Coach Tom Coughlin
Q: Has the staff tried to do anything different with the offense as the struggles have continued through the season? You don’t always do the same thing, but maybe…
A: Well, it’s not the same thing. There are different buckets that you would draw things from and different concepts and so we change the concepts up and we try to create some different personnel combinations, so it’s not all the same. It’s never all the same, but it’s according to what we see in terms of the defense that we’re playing against.
Re: fact that core of offensive playmakers have been together for awhile
A: We’ve got a lot of new parts, too. You’ve got players that haven’t played and players that have an experience. They may have listened to your presentation a couple of years, but they haven’t really experienced it. So those new guys are trying to soak it all in and be a part of a better form of execution, which we’re still striving to get to.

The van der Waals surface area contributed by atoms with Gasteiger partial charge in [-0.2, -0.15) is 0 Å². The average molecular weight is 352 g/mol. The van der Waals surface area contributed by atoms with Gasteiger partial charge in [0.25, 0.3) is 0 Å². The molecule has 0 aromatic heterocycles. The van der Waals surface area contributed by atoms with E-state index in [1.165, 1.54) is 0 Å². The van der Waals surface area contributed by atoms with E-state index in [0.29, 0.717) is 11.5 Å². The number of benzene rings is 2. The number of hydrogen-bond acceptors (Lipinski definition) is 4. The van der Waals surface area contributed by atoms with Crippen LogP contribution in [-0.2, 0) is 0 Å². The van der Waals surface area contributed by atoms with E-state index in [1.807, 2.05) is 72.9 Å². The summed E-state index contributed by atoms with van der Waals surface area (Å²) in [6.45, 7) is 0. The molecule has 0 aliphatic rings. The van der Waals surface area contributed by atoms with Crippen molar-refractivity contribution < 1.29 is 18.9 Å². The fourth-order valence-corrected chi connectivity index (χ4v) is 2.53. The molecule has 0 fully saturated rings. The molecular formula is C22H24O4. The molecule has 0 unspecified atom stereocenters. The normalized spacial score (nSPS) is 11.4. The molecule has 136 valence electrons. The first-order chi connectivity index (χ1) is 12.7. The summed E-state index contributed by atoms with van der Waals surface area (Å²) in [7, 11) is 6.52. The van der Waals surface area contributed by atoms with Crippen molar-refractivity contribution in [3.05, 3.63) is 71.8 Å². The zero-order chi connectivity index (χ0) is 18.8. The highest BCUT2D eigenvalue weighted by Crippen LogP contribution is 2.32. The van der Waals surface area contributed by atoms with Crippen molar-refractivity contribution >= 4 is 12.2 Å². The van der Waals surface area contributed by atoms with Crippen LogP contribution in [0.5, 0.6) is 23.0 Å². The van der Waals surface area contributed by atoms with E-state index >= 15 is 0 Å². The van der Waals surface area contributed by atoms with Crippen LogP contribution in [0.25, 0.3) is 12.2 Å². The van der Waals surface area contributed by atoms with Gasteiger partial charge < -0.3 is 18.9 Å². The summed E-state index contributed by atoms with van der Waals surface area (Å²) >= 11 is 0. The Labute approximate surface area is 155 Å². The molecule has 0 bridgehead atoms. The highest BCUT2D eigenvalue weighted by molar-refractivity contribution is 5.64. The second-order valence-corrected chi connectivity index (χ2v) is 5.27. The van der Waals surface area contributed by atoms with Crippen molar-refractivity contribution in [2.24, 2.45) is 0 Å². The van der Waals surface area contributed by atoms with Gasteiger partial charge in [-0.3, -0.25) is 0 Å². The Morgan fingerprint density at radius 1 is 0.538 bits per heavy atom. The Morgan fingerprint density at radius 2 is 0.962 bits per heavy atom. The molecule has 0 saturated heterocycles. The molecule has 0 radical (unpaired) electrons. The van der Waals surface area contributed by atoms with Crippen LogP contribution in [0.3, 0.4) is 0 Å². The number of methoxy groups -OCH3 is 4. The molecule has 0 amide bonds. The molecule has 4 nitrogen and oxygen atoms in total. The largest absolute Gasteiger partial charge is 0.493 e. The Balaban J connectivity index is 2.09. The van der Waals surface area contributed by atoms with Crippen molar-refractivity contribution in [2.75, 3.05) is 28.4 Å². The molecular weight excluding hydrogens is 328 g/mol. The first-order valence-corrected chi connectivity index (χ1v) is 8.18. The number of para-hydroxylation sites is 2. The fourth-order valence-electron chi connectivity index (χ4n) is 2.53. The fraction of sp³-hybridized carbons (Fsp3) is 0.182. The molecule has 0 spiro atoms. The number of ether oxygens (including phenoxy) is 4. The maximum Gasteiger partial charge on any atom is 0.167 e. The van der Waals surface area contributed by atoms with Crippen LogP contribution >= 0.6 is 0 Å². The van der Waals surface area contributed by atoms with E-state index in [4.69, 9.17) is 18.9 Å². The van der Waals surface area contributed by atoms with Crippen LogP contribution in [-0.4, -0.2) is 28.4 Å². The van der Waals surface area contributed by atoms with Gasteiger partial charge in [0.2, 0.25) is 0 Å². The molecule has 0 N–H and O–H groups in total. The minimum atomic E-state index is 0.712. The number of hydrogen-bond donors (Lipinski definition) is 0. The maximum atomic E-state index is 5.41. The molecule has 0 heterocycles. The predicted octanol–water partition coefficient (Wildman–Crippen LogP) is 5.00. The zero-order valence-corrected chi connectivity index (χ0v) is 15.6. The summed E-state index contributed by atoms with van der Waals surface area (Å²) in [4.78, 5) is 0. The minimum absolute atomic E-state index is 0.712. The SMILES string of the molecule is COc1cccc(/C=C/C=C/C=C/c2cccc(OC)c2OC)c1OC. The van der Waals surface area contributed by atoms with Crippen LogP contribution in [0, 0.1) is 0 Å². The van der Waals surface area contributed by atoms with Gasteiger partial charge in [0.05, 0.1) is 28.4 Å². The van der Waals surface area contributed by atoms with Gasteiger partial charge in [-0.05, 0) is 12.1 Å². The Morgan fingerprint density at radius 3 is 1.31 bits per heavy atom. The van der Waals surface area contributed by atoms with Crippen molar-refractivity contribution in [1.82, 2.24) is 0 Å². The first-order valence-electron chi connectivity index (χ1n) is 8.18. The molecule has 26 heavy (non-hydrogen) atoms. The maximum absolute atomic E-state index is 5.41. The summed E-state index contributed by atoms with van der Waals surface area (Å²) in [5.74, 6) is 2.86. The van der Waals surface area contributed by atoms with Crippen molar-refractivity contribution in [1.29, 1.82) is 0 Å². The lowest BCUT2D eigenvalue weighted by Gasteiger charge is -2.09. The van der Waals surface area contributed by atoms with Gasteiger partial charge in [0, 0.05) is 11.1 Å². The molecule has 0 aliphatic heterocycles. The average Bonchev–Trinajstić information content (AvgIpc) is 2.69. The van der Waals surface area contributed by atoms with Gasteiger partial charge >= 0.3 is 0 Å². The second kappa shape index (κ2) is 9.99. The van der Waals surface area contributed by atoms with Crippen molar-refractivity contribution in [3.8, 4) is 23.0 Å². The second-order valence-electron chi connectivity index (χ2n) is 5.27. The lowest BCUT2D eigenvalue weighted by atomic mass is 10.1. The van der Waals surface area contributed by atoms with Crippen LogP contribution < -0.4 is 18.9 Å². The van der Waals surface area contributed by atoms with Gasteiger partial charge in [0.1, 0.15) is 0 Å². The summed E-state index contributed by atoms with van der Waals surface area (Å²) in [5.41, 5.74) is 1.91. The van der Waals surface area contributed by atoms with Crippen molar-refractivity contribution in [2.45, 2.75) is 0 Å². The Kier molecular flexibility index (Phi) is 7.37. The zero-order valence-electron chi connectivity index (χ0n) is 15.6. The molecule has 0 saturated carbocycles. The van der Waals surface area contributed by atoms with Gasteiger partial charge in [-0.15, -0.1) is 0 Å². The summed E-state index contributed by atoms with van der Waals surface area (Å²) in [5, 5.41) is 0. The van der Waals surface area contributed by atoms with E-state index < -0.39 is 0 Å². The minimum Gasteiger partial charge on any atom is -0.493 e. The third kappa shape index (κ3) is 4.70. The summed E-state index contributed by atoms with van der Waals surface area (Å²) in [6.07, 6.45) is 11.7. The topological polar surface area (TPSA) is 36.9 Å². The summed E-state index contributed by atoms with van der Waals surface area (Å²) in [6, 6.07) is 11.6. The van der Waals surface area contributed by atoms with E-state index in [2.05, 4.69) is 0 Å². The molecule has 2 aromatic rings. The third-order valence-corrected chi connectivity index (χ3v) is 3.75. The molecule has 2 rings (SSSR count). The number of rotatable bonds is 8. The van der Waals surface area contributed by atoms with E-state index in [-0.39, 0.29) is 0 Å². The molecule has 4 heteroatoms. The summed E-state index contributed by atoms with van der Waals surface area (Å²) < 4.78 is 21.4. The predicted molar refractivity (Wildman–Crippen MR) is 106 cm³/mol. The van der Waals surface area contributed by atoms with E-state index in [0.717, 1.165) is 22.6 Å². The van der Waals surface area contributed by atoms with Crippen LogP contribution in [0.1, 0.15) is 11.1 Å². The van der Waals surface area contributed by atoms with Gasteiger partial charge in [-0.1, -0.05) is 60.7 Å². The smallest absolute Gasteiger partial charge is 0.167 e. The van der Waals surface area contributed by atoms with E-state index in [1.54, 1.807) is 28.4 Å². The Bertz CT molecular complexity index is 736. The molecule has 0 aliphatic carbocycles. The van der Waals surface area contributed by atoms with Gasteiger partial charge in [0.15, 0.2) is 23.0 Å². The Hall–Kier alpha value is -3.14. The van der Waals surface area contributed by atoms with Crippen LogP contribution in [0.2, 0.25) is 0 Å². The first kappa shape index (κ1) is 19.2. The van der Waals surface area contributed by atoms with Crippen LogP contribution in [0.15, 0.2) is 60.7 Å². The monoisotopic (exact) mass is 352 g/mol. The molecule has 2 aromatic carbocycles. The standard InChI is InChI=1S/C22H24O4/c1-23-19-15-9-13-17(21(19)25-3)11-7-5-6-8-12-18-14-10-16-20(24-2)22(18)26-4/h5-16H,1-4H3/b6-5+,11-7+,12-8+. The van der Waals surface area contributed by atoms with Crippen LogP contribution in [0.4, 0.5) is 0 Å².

Q: Does it help the coaching staff that you guys have been through problems together?
A: It certainly helps that we can communicate in a speedy fashion and recognize the issues, perhaps have some thoughts about having been there before, as you say. But by and large, the fact that we have been there and have worked together for a while is certainly a plus.
Q: You guys have so many turnovers this year. How do you evaluate the offense and its success when you’ve had so many turnovers?
A: Not very well. We’ve turned the ball over. We put the opponent in position to score. We’ve denied ourselves drives and given opportunities to the opponent, things that we preached forever about, and because of that and other things, we’re certainly not scoring enough points or the way we would like to and so we’re disappointed and frustrated just like everybody else.